The Thunder Child

Science Fiction and Fantasy
Web Magazine and Sourcebooks

Vol 1, Issue #9
"Stand By For Mars!"
September 2006

The Thunder Child: Book Reviews
Fiction Reviews by Ryan Brennan

Zulu Heart
Steven Barnes

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Zulu Heart by Steven Barnes, is the big sprawling epic sequel to the same author's Lion's Pride: A Novel of Slavery and Freedom in an Alternate America and could easily signal several more installments.

In this alternative history, Africans replace Europeans as the dominant power race in the West. With the tables turned, Whites are the slaves, Africans the masters. It is 1877 and in the homeland, hostilities brew between the Pharaoh in Egypt and the Empress in Abyssinia. America has been founded and settled by Africans and named Bilalistan. The land is divided into the North and South, roughly equivalent to the state of the U.S. at the time of the Civil War.

The North, called New Alexandria for its ties with the Pharaoh's Egypt, maintains a more lenient attitude and policy towards "ghosts" or "bellies" as the Whites are called. In the South, Djibouti, with connections to the Empress, uses Whites as laborers and domestics.

An underground railroad, termed "the River," transports escaping slaves to the North. Slaves can buy or earn their freedom, but they can't escape the racism that faces them almost everywhere.

Kai, Djibouti's Wakil, a position of power and influence inherited from his father, a hero of the war with the Aztecs, is an enlightened slave owner. His Solomon-like duty as judge, negotiator and arbitrator calls for a man who can see beyond the obvious with both wisdom and compassion. He shares a bond with Irish slave Aidan, the two more like brothers than Master and slave. Kai is the wealthiest man in Djibouti, owner of Lion's Pride, a company vaguely reminiscent of Britain's East India Trading Company. He has undergone vigorous and strenuous mental and physical training which makes him one of the most formidable adversaries in battle. Few are privileged to see Kai in this state, and those who do usually die.

Relatively young, Kai has many enemies who are jealous of his vast land holdings -- the estate known as Dar Kush (near Galveston Bay in Texas) -- untouchable wealth and seemingly charmed life. But there are dark corners in his story and all around him swirls intrigue and deceit.

Author Barnes has a very interesting concept here and one that has plausibility in its favor. His research into the Islamic religion, the myths of Africa, and the customs of the Zulus pays off in an easy and convincing versimilitude that both teaches and entertains. Barnes wisely alludes to events in the previous novel so that a new reader never feels lost in the grand scale of the author's work and allows this novel to stand on its own.

Many characters inhabit this story so a great deal of time is spent introducing or re-introducing them. We meet Kai's wife, Lamiya, his childhood friend, Fodjour, son of the next wealthiest family in Djibouti, his sister, Eleyna, Eleyna's best friend, Chifi, daughter of Maputo Kokossa, inventor of a new kind of submersible ship, Allahbas, Fodjour's mother, his faithful aid Kebwe, and his guru, Babatunde, among many others.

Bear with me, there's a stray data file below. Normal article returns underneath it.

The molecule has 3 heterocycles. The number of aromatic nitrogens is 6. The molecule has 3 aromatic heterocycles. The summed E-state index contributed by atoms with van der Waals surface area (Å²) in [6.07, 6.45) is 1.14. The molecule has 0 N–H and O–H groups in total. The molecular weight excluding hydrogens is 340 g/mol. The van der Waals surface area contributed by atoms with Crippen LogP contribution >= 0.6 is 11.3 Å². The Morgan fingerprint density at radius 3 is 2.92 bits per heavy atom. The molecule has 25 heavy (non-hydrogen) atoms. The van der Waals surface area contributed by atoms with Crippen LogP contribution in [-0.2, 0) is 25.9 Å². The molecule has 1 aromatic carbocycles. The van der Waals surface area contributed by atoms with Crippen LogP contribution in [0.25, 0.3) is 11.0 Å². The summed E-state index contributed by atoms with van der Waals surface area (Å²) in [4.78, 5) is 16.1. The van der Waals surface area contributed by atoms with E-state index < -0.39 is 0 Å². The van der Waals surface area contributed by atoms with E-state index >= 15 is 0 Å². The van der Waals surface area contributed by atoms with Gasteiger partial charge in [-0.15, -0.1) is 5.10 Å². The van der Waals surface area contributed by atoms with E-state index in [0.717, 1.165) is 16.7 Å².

It is with the appearance of his second wife, for Kai is allowed several if he so wishes, that the major characters are established. This woman is none other than Nandi, daughter of Cetshwayo, brother of Shaka Zulu and the warrior who led the Zulu nation against the British in the famous battle at Rorke's Drift.

It is also around this time before any significant action takes place -- although an exciting encounter with one of Kai's early foes whets our appetite for more of the same. A short, but suspenseful siege of Ghost Town, home of the Irish Whites, primes the reader for future action. Up to this point the story is embroiled with court and political intrigue as Kai is tested and taunted in a series of political parties and high society gatherings. Protocol, etiquette and ritual are essential elements of society here. Words, or the lack of them, a misdirected smile or frown, or speaking to the wrong people can turn the political tide. In these passages there is an echo of the similar maneuverings in Frank Herbert's classic Dune. Here Kai learns to be a diplomat and political strategist as well as a fierce warrior.

In some ways this is as much the story of Aidan as it is Kai. Long passages detail Aidan's training as a warrior and his efforts to recover his long, lost twin sister. Barnes has built a duality into this story. Although Aidan has an actual twin, his sister, Kai is something of his male twin. They basically strive towards similar goals both in general as well as in some very specific ones.

A war is brewing throughout the story. Threats of secession are voiced and there is a general air of unrest in both the North and the South. Advantages are played out in an attempt to secure the upper hand. The Caliph, ruler of New Alexandria, positions his ships in Djibouti harbor on the pretext of mounting a further campaign against the Aztecs, but no one believes him. Eventually, a massive naval battle occurs, incorporating the marvelous submersible, the Tortoise. But full out war will have to wait until the next novel.

Barnes, a Hugo nominee with 22 books under his belt, has crafted an interesting and well told story. Along with Dune the reader may feel that the tone or atmosphere of Star Wars and Gone With The Wind has been captured in certain passages. This is a book rich in character and well worth reading. A third book in this series would be welcome. Barnes' newest novel is Great Sky Woman.

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